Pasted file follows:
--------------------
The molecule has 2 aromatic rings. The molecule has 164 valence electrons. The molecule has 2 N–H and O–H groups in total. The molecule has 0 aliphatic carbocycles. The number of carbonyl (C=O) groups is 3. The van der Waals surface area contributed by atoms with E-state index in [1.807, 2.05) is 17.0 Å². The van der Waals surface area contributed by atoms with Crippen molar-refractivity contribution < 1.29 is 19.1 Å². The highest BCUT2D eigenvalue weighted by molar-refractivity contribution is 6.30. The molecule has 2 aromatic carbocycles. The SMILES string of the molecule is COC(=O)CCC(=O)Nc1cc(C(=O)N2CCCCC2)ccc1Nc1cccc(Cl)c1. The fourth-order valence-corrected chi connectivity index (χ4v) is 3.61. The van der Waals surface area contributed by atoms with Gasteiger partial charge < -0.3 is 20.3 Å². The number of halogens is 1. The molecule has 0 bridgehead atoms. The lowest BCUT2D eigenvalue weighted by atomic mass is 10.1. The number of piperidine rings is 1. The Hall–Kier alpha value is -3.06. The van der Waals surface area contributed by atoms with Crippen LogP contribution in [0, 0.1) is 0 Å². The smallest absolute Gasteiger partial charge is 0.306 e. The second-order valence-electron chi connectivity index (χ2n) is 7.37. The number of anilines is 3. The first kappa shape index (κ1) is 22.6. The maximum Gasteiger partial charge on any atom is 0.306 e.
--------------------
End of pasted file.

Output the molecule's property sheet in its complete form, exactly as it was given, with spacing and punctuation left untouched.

The molecule has 2 aromatic rings. The molecule has 164 valence electrons. The molecule has 2 N–H and O–H groups in total. The molecule has 0 aliphatic carbocycles. The number of carbonyl (C=O) groups is 3. The van der Waals surface area contributed by atoms with E-state index in [1.807, 2.05) is 17.0 Å². The van der Waals surface area contributed by atoms with Crippen molar-refractivity contribution < 1.29 is 19.1 Å². The highest BCUT2D eigenvalue weighted by molar-refractivity contribution is 6.30. The molecule has 2 aromatic carbocycles. The SMILES string of the molecule is COC(=O)CCC(=O)Nc1cc(C(=O)N2CCCCC2)ccc1Nc1cccc(Cl)c1. The fourth-order valence-corrected chi connectivity index (χ4v) is 3.61. The van der Waals surface area contributed by atoms with Gasteiger partial charge < -0.3 is 20.3 Å². The number of halogens is 1. The molecule has 0 bridgehead atoms. The lowest BCUT2D eigenvalue weighted by atomic mass is 10.1. The number of piperidine rings is 1. The Hall–Kier alpha value is -3.06. The van der Waals surface area contributed by atoms with Crippen LogP contribution in [0, 0.1) is 0 Å². The smallest absolute Gasteiger partial charge is 0.306 e. The second-order valence-electron chi connectivity index (χ2n) is 7.37. The number of anilines is 3. The first kappa shape index (κ1) is 22.6. The maximum Gasteiger partial charge on any atom is 0.306 e.